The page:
A wealthy art collector has given each of two of his favorite waitresses a $50,000 tip - albeit from beyond the grave, Art Net News is reporting.
Robert Ellsworth died in August 2014 at the age of 85, leaving behind a fortune worth, by some estimates, as much as $200 million. He was also a regular at Donohue's Steak House - a tony restaurant on Manhattan's Upper East Side. Regulars say he ate as often as seven times per week at the restaurant every week for decades, having a grilled cheese for lunch and coming back for a steak for supper, washing it down with Jim Beam bourbon, according to The New York Post.
"Out of eight meals, he ate seven here. We were his dining room."Worker Juan Carlos Padiloa said the friendly millionaire always tipped generously when he was alive.
"He would always tip 20 percent. He never even looked at the bill."Waitress Maureen Donohue-Peters said that she grew up watching the kind millionaire come into the restaurant, sometimes alone, sometimes with friends, for decades. So much so that he became a part of her family.
"I had known him for 53 years — my entire life."Maureen's niece, Maureen Barrie, also had nothing but good things to say about the millionaire art collector.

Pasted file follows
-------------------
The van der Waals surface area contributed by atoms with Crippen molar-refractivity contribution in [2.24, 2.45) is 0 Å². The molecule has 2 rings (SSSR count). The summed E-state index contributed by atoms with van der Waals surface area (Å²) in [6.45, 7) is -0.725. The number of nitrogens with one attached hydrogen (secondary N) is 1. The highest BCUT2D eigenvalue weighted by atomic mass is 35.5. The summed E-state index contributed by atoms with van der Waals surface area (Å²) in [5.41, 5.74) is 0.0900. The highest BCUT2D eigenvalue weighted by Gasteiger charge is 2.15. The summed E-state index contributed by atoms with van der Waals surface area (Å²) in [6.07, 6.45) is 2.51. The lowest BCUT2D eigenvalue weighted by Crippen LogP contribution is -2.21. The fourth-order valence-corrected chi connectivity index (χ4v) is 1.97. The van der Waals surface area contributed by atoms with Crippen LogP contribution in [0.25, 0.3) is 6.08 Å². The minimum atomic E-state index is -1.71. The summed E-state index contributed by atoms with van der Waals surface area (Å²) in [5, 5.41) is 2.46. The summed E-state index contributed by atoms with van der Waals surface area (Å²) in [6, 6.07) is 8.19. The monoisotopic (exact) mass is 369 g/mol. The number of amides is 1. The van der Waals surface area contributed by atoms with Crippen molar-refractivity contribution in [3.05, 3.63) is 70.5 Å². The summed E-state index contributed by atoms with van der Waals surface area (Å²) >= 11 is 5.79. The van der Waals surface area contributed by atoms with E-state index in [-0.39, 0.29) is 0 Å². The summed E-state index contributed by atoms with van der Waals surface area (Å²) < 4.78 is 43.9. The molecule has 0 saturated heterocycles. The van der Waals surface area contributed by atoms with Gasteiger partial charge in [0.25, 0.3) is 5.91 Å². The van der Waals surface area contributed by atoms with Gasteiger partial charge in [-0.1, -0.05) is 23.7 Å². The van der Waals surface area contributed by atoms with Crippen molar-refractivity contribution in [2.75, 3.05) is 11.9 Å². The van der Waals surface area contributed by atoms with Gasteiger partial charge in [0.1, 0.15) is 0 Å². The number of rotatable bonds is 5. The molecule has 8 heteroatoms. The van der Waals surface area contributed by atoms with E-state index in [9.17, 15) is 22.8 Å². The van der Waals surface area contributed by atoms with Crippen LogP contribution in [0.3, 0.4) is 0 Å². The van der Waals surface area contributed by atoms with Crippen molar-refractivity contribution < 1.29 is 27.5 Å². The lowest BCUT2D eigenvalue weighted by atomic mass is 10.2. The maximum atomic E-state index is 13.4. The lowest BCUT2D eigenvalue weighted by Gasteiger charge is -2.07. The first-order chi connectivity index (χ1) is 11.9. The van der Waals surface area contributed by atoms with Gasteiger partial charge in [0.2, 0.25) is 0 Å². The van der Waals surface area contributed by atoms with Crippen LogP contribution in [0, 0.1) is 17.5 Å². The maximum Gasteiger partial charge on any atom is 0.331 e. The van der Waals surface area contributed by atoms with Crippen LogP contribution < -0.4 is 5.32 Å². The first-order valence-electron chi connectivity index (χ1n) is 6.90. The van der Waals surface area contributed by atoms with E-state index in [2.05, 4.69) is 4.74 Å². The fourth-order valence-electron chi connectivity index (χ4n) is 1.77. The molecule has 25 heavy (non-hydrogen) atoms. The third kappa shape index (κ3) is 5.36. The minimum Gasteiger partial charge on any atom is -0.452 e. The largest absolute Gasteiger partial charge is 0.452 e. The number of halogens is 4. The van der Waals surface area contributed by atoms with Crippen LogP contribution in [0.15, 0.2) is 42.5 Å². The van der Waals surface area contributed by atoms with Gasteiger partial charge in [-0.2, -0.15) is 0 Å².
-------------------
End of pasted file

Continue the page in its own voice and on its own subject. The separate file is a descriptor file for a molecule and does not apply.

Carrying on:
"He was a wonderful man and a dear friend."When he died last August, Ellsworth left each of his favorite waitresses a $50,000 tip - money neither of them were expecting, says Donohue-Peters.
"I was shocked. "I just couldn't believe it. I didn't expect anything."Oddly enough, Mr. Ellsworth never seemed to have bothered to learn the last names of the two waitresses he so generously tipped from beyond the grave: his will refers to the two women as "Maureen at Donohue's" and "Maureen-at-Dononhue's Niece Maureen."
Robert Elssworth never graduated high school, but nevertheless had a knack for dealing in art - a knack that he parlayed into a $200 million fortune by the time he died. Specifically, his fondness for Asian art earned him the nickname "The King of Ming." His collection was the talk of New York art collectors: a rug in his apartment came from the Emperor's quarters in Beijing's Forbidden Palace.
The lion's share of Ellswoth's estate will go to his lifelong friend and live-in chef, Masahiro Hashiguchi, who will get $10 million. The rest will be split up between various relatives, friends, and employees - including $50,000 each to two favorite waitresses whose last names he never bothered to learn.
[Image courtesy of: Shutterstock/Garsya]